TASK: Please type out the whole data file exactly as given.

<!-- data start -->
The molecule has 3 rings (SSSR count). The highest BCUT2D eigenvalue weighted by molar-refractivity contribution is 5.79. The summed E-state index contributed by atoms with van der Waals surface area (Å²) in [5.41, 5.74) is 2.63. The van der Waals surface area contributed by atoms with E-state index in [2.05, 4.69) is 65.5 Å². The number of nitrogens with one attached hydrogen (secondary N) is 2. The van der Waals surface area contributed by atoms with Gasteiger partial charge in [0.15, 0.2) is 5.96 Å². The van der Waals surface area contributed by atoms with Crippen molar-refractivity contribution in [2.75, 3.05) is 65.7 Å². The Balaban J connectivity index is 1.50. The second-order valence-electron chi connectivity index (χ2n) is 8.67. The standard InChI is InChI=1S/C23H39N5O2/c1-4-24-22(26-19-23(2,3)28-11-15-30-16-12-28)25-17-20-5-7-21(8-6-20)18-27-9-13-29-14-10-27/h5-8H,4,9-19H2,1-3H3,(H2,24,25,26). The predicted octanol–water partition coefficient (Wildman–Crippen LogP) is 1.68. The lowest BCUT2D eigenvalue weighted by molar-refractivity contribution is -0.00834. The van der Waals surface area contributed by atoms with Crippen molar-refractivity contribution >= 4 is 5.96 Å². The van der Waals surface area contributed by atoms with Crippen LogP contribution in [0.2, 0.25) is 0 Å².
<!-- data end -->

The molecule has 3 rings (SSSR count). The highest BCUT2D eigenvalue weighted by molar-refractivity contribution is 5.79. The summed E-state index contributed by atoms with van der Waals surface area (Å²) in [5.41, 5.74) is 2.63. The van der Waals surface area contributed by atoms with E-state index in [2.05, 4.69) is 65.5 Å². The number of nitrogens with one attached hydrogen (secondary N) is 2. The van der Waals surface area contributed by atoms with Gasteiger partial charge in [0.15, 0.2) is 5.96 Å². The van der Waals surface area contributed by atoms with Crippen molar-refractivity contribution in [2.75, 3.05) is 65.7 Å². The Balaban J connectivity index is 1.50. The second-order valence-electron chi connectivity index (χ2n) is 8.67. The standard InChI is InChI=1S/C23H39N5O2/c1-4-24-22(26-19-23(2,3)28-11-15-30-16-12-28)25-17-20-5-7-21(8-6-20)18-27-9-13-29-14-10-27/h5-8H,4,9-19H2,1-3H3,(H2,24,25,26). The predicted octanol–water partition coefficient (Wildman–Crippen LogP) is 1.68. The lowest BCUT2D eigenvalue weighted by molar-refractivity contribution is -0.00834. The van der Waals surface area contributed by atoms with Crippen molar-refractivity contribution >= 4 is 5.96 Å². The van der Waals surface area contributed by atoms with Crippen LogP contribution in [0.2, 0.25) is 0 Å².